The first time I met Eric Huntsman was at dialysis. I was with my father, who was lifting himself from his wheelchair to be weighed after a four-hour dialysis session. Eric introduced himself. He was at dialysis with his mother, Marilyn, a woman of regal bearing and beauty who was fighting through the last year of her life, with failed kidneys.
When I first met Marilyn, she was in shock because the person in the dialysis chair next to hers had died during the session. As it turned out, the man who had died was my dear friend and mentor, Richard Cracroft. Marilyn’s encounter with him would be reduced to a frightening experience as he finished mortality only a few feet away from her. Mine spanned forty years. When I had chatted with Richard a few months earlier, I asked what he was doing in these retirement years. He answered, “Well, I am mostly about the business of dying.” I heard him express regret that he had been so judgmental during his life, so harsh. He had been gentled by his trials and by those of his children. Richard had also been my stake president just after I went through an excruciating divorce. At a time when I could not imagine myself as even loveable, let alone worthy, Richard said during my temple recommend interview, “You need the blessings of the temple” and signed my recommend. I have reflected on that many times–his view of the temple as a blessing, not a measurement; his sense that God wanted to bless me regardless of how worthless I felt.
Marilyn, like Richard, was also “in the business of dying” but still had a little time before her, much of which she spent inspiring others with music.
What all of us, Eric, Marilyn, my dad, and I had in common (beyond dialysis) was our desire to be disciples of Jesus Christ.
When I started Eric’s book, Becoming the Beloved Disciple: Coming Unto Christ through the Gospel of John, I read his tribute to his mother who “told [him] the stories of Jesus”. I could picture Marilyn and could easily imagine her as a young mother with her son at her knee. I could imagine some of her life’s peak moments from the few conversations we had had.
I meant to write this review weeks ago, but feel good about doing it today, during the week of changes in the LDS Temple endowment, changes which make it clear that God does not view his daughters as less important than his sons. With these changes as context, I will focus on one part of Eric’s book—the Savior’s encounter with the Samaritan woman, as depicted in John 4.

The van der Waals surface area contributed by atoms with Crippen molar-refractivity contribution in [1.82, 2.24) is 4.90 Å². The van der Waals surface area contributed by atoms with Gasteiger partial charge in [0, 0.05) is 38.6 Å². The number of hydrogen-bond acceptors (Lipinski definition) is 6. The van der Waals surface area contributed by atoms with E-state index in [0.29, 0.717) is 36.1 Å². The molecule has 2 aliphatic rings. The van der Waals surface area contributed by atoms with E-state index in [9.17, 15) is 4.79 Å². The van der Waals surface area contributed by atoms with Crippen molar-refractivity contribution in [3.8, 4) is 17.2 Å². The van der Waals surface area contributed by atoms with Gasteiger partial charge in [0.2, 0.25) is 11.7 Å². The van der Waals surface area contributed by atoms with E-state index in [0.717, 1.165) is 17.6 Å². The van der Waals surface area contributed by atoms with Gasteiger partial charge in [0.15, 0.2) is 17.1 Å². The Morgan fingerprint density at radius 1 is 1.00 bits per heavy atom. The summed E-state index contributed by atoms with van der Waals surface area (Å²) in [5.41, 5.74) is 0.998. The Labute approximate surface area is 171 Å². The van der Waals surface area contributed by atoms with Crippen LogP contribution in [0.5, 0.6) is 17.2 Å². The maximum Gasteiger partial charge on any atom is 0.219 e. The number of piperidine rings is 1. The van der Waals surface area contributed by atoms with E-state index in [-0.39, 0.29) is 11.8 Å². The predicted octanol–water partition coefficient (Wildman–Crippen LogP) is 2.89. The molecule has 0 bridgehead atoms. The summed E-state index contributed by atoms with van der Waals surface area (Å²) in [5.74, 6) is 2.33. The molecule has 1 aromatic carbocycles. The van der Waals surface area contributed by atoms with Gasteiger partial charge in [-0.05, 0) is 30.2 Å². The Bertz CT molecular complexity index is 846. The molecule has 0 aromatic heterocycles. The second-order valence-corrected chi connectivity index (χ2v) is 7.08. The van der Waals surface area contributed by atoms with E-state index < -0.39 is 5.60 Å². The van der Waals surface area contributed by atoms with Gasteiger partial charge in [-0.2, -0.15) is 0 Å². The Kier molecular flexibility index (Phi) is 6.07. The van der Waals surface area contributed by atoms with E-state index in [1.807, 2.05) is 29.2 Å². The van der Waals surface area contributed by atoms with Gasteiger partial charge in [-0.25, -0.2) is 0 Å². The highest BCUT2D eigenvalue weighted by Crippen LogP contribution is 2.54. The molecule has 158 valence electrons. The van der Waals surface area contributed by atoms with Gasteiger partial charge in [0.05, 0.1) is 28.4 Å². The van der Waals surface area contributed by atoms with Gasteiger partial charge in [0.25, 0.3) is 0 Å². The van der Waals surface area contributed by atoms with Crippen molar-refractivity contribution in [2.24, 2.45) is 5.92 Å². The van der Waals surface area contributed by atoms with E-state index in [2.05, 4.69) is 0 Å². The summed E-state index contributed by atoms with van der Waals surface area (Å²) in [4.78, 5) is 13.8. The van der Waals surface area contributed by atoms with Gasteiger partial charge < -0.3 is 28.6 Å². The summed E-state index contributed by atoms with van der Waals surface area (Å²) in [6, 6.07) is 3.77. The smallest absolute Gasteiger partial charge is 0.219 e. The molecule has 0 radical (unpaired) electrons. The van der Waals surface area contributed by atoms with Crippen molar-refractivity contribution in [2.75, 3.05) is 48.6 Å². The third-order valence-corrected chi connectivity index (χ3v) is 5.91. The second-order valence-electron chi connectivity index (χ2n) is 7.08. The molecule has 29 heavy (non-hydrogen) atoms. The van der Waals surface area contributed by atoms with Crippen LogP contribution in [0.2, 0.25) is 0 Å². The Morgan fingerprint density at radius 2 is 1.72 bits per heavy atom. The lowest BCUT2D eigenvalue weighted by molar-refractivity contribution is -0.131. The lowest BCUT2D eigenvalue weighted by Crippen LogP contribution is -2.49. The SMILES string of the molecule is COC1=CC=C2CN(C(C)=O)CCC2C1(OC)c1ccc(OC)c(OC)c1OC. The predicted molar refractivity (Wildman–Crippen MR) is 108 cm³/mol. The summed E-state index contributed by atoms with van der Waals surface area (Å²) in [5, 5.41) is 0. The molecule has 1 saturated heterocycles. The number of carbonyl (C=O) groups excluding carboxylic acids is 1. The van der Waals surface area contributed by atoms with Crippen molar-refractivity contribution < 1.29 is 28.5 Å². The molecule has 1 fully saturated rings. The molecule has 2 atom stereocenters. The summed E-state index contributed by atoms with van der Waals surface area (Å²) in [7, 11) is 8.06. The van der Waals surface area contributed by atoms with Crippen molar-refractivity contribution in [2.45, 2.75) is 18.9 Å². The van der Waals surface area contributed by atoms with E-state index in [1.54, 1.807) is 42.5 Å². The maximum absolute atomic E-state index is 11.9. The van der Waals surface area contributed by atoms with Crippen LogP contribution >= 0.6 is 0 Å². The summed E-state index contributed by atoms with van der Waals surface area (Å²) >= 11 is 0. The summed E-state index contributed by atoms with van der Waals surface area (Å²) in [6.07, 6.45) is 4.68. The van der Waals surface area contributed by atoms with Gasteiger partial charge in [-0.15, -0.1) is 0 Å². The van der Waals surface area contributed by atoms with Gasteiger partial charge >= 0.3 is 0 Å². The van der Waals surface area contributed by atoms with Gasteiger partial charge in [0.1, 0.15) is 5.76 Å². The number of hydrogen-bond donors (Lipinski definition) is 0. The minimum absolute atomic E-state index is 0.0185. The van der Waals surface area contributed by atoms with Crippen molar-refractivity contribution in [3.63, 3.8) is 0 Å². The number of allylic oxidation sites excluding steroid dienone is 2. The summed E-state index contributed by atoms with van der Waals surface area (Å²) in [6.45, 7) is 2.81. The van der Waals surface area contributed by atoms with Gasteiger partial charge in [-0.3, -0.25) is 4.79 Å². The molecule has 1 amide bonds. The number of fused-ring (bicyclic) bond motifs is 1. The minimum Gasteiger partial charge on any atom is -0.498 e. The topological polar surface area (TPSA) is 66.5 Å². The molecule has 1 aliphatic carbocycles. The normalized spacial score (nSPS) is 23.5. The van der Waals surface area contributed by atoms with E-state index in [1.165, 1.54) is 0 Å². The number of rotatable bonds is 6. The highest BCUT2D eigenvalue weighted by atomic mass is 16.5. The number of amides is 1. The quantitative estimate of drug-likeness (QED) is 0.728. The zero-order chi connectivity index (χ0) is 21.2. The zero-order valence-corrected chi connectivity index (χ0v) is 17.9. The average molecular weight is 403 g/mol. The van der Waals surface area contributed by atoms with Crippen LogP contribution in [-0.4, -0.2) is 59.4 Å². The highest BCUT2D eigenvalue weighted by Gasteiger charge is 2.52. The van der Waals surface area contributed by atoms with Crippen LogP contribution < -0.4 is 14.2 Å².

Huntsman sets the stage for us to understand the significance of the Samaritan woman’s story. Using linguistic and historical tools, as he does throughout the book, he points out that the woman’s perceived role as an outsider underscores the truth that Jesus came for everyone. He reminds us that “religiously scrupulous Jews” avoided contact with Samaritans at the time of the encounter, and even that the choice to go through the area where He would find her was unusual. “The more indirect course through the Jordan valley was in many ways an easier road because it avoided the rugged terrain of the Ephraim hill country”, Huntsman says (57). So John’s choice of the words “he must needs go through Samaria” likely indicate that the Lord had a particular mission, perhaps even a particular woman in mind.
Huntsman describes the scene and sets the context:
Jesus meets her at noon, much as Jacob had met Rachel at midday, (Genesis 29:7), an unusual hour because women usually drew water either at dawn or the early evening. As the story unfolds, it becomes apparent that the woman may have come at this uncommon time to avoid other women or because they had shunned her, but the overall reason seems to be symbolic.
There, at the well, the woman and the Messiah (for so he proclaims himself to her) converse. Though he knows all about her life and her sins, he does not condemn her but offers her “living water.” Huntsman points out that “the Greek word that Jesus used for ‘well’ in verse 14, pēgē, is the same one used when the well was introduced in verse 4 and literally means ‘spring’ (in Hebrew, ‘ayin). On the other hand, both times the woman referred to the well in verses 11 and 12, she uses a word that means a common well (Greek, phrear)” (60).
Such insights unfold the significance of this encounter. She is a shunned woman, and meets the Lord in a compromising situation, when each is alone. And yet, she is the first to hear him announce his identity. After she testifies that she knows a Messiah will come, the Lord answers, “I that speak unto thee am he” (John 4:26).
Immediately converted, she runs to tell others that the Messiah has come. Through her conversion, missionary work opens where nobody had anticipated such a possibility. Huntsman declares, “Neither her gender, nor her ethnicity, nor her past life could keep her—or can keep any of us—from becoming part of the body of Christ.”